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Home > iSGTW - 25 March 2009 > iSGTW Feature - Barbara Liskov wins Turing Award

Feature - Barbara Liskov wins Turing Award

Image courtesy of MIT

On March 10, Massachusetts Institute of Technology professor Barbara Liskov won this year's $250,000 Turing Award. Often described as the “Nobel Prize in computing,” the award was given for helping to make computer programs more reliable, secure and easy to use. Liskov is only the second woman to receive the honor.

“Her exceptional achievements have leapt from the halls of academia to transform daily life around the world,” MIT Provost L. Rafael Reif said. “Every time you exchange e-mail with a friend, check your bank statement online or run a Google search, you are riding the momentum of her research.”

The Association for Computing Machinery, which awards the Turing, noted that  Liskov was the first U.S. woman to be awarded a Ph.D. in computer science, which she received from Stanford University in 1968. Liskov heads the Programming Methodology Group in the Computer Science and Artificial Intelligence Laboratory at MIT, where she has conducted research since 1972. She is currently working in grid computing, on projects such as the Infrastructure for Resilient Internet Systems, or IRIS — research aimed at developing a novel decentralized infrastructure, based on distributed hash tables (DHTs), that will enable a new generation of large-scale distributed applications. (DHTs are robust in the face of failures, attacks and unexpectedly high loads. The IRIS website says: “DHTs are scalable, achieving large system sizes without incurring undue overhead. They are self-configuring, automatically incorporating new nodes without manual intervention or oversight. They provide a simple and flexible interface and are simultaneously usable by many applications.”)

Liskov's early innovations in software design have been the basis of every important programming language since 1975, including Ada, C++, Java and C#. Liskov's most significant impact stems from her influential contributions to the use of data abstraction, a valuable method for organizing complex programs. She was a leader in demonstrating how data abstraction could be used to make software easier to construct, modify and maintain. Many of these ideas were derived from her experience at Mitre Corp in building the VENUS operating system, a small, interactive timesharing system.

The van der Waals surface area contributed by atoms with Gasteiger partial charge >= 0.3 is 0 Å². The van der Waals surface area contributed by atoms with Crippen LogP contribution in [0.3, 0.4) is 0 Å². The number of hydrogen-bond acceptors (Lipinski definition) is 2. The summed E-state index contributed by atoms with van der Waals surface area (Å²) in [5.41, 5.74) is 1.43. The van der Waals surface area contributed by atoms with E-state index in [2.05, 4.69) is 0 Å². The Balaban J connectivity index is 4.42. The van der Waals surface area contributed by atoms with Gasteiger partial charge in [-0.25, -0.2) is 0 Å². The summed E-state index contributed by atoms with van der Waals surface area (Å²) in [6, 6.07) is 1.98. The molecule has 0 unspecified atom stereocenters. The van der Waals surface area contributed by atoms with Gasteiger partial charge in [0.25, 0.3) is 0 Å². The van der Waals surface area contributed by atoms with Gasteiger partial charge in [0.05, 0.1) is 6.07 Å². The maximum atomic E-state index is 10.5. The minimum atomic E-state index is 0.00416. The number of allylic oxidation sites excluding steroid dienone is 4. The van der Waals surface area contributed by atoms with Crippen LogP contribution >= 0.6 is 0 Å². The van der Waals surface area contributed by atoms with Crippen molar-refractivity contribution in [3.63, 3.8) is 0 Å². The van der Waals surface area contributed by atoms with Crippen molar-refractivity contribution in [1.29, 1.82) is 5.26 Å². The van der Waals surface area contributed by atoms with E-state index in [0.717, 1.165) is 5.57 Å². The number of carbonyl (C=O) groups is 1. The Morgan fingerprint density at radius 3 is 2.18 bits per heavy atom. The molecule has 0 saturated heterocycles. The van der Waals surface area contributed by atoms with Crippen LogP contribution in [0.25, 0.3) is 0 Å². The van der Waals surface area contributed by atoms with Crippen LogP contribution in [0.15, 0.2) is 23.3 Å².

Q & A with Barbara Liskov 

On the occasion of winning the Turing Award, Institute Professor Barbara Liskov participated in a Question & Answer interview. Highlights are excerpted below, click here for full text.

Q. Where do you plan to focus your research going forward?

A. Today I am working primarily on distributed systems — systems that run on many computers connected by a network like the Internet. My focus recently has been on the security of online storage. I believe that more and more users will store their information online, but the storage they use needs to be implemented so that they don’t lose their information, it is available when they need it, and they can be confident that their confidential information will not be leaked.

Q. As the first U.S. woman to earn a PhD in computer science, what advice would you give to other women who are considering going into this field?

A. I have found computer science to be a wonderful field to work in. I think the main reason is that the kind of thinking and problem-solving it requires matches my abilities. I believe that finding work to do that you like, and are good at, is the most important way to find a satisfying career. Young women (and young men) who find that computer science is a match for them should pursue it. There is lots of interesting work remaining to be done.

Advances in software design

In another contribution, Liskov designed CLU, an object-oriented programming language incorporating clusters to provide coherent, systematic handling of abstract data types. She and her colleagues at MIT subsequently developed efficient CLU compiler implementations on several different machines, an important step in demonstrating the practicality of her ideas. Data abstraction is now a generally accepted fundamental method of software engineering that focuses on data rather than processes.

Building on CLU concepts, Liskov followed with Argus, a distributed programming language. Its novel features led to further developments in distributed system design that could scale to systems connected by a network. This achievement laid the groundwork for modern search engines, which are used by thousands of programmers and hundreds of millions of users every day and which face the challenges of concurrent operation, failure and continually growing scale.

Her most recent research focuses on techniques that enable a system to continue operating properly in the event of the failure of some of its components. Her work on practical Byzantine fault tolerance demonstrated that there were more efficient ways of dealing with arbitrary (Byzantine) failures than had been previously known. Her insights have helped build robust, fault-tolerant distributed systems that are resistant to errors and hacking. This research is likely to change the way distributed system designers think about providing reliable service on today's modern, vulnerable Internet.

The Turing Award is given annually by the Association for Computing Machinery and is named for British mathematician Alan M. Turing, who helped the Allies crack the Nazi Enigma code during World War Two. Liskov will formally receive the award at an ACM gathering on June 27 in San Diego.

 —Dan Drollette, iSGTW. Portions excerpted from MIT Tech Talk


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